Triumph Bonneville Bobber Review

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Pics: Alessio Barbanti, Matteo Cavadini, Paul Barshon and Freddie Kims

I suppose I could compare Triumph’s Bonneville Bobber to mushrooms. Not those naughty magic ones, just simple everyday mushrooms that provide unconditional taste sensations to billions of people around the world. Having spent years neglecting ‘shrooms through a bizarre trepidation, I eventually sampled the blighters well into my 20s and was stunned by their taste, humble yet handsome flavour and sheer versatility in the kitchen. Anyway, enough of the whimsical bullshit: what I’m trying to say is, the Bobber shocked me. It’s far more than a fashion statement in modern retro form, utterly shocking me with sporty and involving dynamics. It shocked me like mushrooms shocked me.

Pre-ride fears involved futilely narrating its quirky dynamics to an audience already sold on cosmetics. After all, this modern retro scene is all about looks, fashion over function and the majority of Bobbers sold would have been based on aesthetical pleasuring, not launch reports. But, by Jove, this thing is as stimulating to ride as it is to look at. And I LOVE the two-tone green/silver. Just look at it. I’m a die-hard superbike nut and yet I want it to have my babies.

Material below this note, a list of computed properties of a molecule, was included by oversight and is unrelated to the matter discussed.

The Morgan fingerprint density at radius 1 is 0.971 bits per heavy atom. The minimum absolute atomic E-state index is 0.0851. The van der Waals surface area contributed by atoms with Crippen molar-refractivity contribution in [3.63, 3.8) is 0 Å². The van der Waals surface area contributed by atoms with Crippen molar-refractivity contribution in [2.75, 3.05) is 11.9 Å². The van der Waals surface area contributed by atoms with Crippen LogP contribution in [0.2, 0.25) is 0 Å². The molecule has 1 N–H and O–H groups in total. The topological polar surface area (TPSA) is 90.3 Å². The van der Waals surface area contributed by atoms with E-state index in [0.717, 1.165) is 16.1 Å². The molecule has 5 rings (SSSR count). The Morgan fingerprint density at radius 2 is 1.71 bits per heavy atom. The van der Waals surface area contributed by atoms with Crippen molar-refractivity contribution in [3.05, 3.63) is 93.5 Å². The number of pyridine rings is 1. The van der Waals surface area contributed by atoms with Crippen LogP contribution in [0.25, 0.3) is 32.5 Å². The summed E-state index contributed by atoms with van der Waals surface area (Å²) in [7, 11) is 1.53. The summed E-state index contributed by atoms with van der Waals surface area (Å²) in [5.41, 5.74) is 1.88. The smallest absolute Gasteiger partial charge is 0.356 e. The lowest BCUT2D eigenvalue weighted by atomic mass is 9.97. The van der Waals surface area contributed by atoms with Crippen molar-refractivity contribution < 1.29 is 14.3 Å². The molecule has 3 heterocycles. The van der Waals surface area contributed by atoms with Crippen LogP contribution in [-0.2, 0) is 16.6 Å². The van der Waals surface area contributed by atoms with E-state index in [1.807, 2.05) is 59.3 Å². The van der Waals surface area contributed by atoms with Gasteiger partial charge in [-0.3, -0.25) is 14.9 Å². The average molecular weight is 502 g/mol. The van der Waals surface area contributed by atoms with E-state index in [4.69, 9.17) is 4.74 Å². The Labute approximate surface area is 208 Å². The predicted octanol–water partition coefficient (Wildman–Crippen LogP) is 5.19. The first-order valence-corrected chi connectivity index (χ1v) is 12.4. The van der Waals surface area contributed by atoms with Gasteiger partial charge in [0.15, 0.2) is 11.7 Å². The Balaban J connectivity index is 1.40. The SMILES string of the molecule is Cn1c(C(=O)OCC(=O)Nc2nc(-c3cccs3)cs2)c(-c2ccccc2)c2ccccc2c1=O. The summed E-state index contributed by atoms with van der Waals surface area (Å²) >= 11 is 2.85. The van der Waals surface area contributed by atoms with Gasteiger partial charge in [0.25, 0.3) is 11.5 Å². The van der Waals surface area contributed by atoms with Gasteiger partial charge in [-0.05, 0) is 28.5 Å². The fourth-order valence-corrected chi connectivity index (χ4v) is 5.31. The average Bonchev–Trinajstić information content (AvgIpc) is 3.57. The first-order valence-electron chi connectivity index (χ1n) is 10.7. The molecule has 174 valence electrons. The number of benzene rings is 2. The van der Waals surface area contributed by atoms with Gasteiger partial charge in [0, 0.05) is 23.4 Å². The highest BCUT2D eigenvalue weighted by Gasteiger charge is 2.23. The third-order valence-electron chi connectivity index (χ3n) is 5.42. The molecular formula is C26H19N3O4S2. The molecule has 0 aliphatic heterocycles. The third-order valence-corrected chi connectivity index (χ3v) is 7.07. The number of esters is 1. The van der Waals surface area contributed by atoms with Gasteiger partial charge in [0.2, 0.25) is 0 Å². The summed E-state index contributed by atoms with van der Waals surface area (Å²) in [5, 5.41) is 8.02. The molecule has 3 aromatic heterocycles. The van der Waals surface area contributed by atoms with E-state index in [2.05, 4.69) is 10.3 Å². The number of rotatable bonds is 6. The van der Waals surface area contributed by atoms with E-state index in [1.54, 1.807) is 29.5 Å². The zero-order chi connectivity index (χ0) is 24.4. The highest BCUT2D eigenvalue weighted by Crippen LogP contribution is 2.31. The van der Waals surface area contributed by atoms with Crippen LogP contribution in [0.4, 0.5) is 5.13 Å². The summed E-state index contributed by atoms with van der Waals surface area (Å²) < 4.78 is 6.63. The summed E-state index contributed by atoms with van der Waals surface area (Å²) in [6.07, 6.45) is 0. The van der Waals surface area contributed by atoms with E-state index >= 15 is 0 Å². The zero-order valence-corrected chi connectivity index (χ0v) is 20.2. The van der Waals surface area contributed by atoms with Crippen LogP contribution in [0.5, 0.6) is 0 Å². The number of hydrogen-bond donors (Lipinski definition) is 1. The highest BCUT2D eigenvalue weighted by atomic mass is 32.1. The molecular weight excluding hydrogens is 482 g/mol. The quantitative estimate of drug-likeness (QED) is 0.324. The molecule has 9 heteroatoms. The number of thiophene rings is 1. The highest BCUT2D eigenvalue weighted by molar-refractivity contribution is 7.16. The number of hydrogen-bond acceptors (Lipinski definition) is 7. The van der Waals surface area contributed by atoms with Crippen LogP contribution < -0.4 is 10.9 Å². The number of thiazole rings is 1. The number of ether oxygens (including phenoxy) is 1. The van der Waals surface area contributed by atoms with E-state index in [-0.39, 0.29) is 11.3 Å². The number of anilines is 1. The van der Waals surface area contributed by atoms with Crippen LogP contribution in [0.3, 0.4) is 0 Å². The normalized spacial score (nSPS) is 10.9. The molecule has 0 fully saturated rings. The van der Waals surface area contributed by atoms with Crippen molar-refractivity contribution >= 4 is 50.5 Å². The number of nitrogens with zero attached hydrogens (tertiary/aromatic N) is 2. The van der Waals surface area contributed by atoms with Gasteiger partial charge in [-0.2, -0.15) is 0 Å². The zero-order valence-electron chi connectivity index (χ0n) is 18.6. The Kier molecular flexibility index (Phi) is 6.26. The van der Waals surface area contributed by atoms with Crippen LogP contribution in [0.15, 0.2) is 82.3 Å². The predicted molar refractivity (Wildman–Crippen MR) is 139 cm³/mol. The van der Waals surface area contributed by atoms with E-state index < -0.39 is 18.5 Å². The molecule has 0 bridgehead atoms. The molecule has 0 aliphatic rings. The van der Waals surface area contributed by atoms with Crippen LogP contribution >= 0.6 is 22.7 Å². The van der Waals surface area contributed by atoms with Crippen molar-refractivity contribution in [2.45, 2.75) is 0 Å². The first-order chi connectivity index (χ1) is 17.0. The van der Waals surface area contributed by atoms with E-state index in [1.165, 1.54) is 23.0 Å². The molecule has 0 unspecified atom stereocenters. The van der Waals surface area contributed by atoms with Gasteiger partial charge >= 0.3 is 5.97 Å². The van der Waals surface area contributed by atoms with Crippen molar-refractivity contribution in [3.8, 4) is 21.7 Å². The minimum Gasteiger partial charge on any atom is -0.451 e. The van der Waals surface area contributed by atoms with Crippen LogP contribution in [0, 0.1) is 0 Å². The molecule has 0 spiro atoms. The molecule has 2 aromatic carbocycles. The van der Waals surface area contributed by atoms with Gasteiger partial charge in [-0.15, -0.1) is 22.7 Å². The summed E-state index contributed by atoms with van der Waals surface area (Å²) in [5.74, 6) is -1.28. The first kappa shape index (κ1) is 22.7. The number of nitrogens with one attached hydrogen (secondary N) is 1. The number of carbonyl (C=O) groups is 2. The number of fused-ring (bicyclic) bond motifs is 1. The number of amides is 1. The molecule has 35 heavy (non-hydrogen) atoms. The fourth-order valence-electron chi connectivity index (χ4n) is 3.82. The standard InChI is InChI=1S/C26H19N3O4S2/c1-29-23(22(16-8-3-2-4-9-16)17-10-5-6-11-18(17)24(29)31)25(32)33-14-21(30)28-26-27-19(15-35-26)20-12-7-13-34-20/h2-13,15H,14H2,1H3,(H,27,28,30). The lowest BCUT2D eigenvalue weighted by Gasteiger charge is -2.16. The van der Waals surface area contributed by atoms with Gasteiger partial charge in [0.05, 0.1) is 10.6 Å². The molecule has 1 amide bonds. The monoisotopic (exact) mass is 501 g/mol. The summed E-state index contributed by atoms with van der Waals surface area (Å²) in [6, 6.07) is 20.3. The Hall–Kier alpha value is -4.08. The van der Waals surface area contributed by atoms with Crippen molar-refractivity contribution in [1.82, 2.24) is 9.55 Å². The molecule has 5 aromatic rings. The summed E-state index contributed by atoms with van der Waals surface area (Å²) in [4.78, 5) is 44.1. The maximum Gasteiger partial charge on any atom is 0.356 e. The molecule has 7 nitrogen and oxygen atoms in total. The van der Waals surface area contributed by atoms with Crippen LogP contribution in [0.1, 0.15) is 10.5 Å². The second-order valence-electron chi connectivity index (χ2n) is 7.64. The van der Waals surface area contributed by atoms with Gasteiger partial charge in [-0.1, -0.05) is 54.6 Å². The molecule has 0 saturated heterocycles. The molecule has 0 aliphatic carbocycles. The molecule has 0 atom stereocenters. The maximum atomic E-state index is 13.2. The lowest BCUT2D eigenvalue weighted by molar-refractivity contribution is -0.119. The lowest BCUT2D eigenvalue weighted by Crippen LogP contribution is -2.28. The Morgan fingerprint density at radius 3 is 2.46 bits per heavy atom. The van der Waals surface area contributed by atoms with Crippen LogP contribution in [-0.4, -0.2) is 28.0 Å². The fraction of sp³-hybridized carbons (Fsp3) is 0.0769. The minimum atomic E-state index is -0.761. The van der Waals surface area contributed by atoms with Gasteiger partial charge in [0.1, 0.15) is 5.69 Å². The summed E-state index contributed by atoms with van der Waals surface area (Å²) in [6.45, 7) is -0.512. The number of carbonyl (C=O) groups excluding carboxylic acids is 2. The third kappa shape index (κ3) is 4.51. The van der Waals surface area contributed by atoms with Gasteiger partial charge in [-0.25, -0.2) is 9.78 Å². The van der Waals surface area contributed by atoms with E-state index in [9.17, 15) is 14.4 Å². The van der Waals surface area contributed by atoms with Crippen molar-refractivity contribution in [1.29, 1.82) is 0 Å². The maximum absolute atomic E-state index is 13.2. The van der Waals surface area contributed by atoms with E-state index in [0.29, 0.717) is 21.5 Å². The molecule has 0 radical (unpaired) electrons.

As mentioned during the unveiling in London, Triumph has ensured this hard-tail lookalike carries genuine custom presence and one-off appeal, without the ownership aggravations of living with an unreliable classic: the sole contemporary giveaway is its registration plate. And for a bike that takes heed from the 1940s, there’s an extensive electronics suite garnishing the Bobber. Switchable traction control and two rider modes (rain and road) function alongside Triumph’s latest ride-by-wire trickery. There’s also a slippery clutch and an array of optional extras.